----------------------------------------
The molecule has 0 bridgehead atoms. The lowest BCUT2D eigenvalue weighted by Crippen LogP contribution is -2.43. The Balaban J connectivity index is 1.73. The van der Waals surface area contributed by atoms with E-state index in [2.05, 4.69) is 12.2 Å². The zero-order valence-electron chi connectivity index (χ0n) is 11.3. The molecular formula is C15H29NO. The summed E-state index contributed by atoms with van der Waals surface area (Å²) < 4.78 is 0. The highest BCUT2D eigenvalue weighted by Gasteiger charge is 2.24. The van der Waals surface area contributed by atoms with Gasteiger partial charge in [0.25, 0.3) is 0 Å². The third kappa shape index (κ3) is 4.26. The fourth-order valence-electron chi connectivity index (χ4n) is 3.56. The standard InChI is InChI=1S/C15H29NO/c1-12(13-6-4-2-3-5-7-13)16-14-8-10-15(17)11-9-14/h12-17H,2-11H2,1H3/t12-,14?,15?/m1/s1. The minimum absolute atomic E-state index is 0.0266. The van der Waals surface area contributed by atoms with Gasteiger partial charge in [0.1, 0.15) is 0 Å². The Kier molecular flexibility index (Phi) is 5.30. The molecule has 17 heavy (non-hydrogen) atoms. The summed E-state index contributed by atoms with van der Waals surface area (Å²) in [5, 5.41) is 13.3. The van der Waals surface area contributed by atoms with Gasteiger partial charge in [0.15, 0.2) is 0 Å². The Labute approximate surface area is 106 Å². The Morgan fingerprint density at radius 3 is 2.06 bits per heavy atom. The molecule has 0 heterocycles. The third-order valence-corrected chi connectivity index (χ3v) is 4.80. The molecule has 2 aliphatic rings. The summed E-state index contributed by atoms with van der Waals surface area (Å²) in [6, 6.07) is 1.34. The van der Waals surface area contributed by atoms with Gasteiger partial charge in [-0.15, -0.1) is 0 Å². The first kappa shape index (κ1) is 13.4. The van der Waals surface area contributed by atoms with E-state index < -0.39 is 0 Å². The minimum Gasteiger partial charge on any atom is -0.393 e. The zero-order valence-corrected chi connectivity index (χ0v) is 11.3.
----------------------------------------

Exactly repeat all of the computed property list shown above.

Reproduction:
The molecule has 0 bridgehead atoms. The lowest BCUT2D eigenvalue weighted by Crippen LogP contribution is -2.43. The Balaban J connectivity index is 1.73. The van der Waals surface area contributed by atoms with E-state index in [2.05, 4.69) is 12.2 Å². The zero-order valence-electron chi connectivity index (χ0n) is 11.3. The molecular formula is C15H29NO. The summed E-state index contributed by atoms with van der Waals surface area (Å²) < 4.78 is 0. The highest BCUT2D eigenvalue weighted by Gasteiger charge is 2.24. The van der Waals surface area contributed by atoms with Gasteiger partial charge in [0.25, 0.3) is 0 Å². The third kappa shape index (κ3) is 4.26. The fourth-order valence-electron chi connectivity index (χ4n) is 3.56. The standard InChI is InChI=1S/C15H29NO/c1-12(13-6-4-2-3-5-7-13)16-14-8-10-15(17)11-9-14/h12-17H,2-11H2,1H3/t12-,14?,15?/m1/s1. The minimum absolute atomic E-state index is 0.0266. The van der Waals surface area contributed by atoms with Gasteiger partial charge in [0.1, 0.15) is 0 Å². The Kier molecular flexibility index (Phi) is 5.30. The molecule has 17 heavy (non-hydrogen) atoms. The summed E-state index contributed by atoms with van der Waals surface area (Å²) in [5, 5.41) is 13.3. The van der Waals surface area contributed by atoms with Gasteiger partial charge in [0.15, 0.2) is 0 Å². The Labute approximate surface area is 106 Å². The Morgan fingerprint density at radius 3 is 2.06 bits per heavy atom. The molecule has 0 heterocycles. The third-order valence-corrected chi connectivity index (χ3v) is 4.80. The molecule has 2 aliphatic rings. The summed E-state index contributed by atoms with van der Waals surface area (Å²) in [6, 6.07) is 1.34. The van der Waals surface area contributed by atoms with Gasteiger partial charge in [-0.15, -0.1) is 0 Å². The first kappa shape index (κ1) is 13.4. The van der Waals surface area contributed by atoms with E-state index < -0.39 is 0 Å². The minimum Gasteiger partial charge on any atom is -0.393 e. The zero-order valence-corrected chi connectivity index (χ0v) is 11.3.